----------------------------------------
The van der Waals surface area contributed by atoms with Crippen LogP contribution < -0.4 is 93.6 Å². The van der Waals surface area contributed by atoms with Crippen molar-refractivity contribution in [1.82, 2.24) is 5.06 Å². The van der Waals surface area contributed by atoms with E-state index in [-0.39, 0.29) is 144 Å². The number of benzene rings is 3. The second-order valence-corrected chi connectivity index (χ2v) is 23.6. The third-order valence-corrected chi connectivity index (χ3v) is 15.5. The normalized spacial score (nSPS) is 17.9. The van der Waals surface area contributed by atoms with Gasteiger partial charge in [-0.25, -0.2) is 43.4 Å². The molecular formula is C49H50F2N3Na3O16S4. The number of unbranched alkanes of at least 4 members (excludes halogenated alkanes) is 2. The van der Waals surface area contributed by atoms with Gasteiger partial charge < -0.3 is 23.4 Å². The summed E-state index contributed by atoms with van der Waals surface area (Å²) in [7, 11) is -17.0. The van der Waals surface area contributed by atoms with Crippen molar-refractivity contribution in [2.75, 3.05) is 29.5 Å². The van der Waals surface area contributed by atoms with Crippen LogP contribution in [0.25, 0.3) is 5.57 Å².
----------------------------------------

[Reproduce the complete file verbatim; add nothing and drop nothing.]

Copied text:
The van der Waals surface area contributed by atoms with Crippen LogP contribution < -0.4 is 93.6 Å². The van der Waals surface area contributed by atoms with Crippen molar-refractivity contribution in [1.82, 2.24) is 5.06 Å². The van der Waals surface area contributed by atoms with E-state index in [-0.39, 0.29) is 144 Å². The number of benzene rings is 3. The second-order valence-corrected chi connectivity index (χ2v) is 23.6. The third-order valence-corrected chi connectivity index (χ3v) is 15.5. The normalized spacial score (nSPS) is 17.9. The van der Waals surface area contributed by atoms with Gasteiger partial charge in [-0.25, -0.2) is 43.4 Å². The molecular formula is C49H50F2N3Na3O16S4. The number of unbranched alkanes of at least 4 members (excludes halogenated alkanes) is 2. The van der Waals surface area contributed by atoms with Gasteiger partial charge < -0.3 is 23.4 Å². The summed E-state index contributed by atoms with van der Waals surface area (Å²) in [7, 11) is -17.0. The van der Waals surface area contributed by atoms with Crippen molar-refractivity contribution in [2.75, 3.05) is 29.5 Å². The van der Waals surface area contributed by atoms with Crippen LogP contribution in [0.25, 0.3) is 5.57 Å².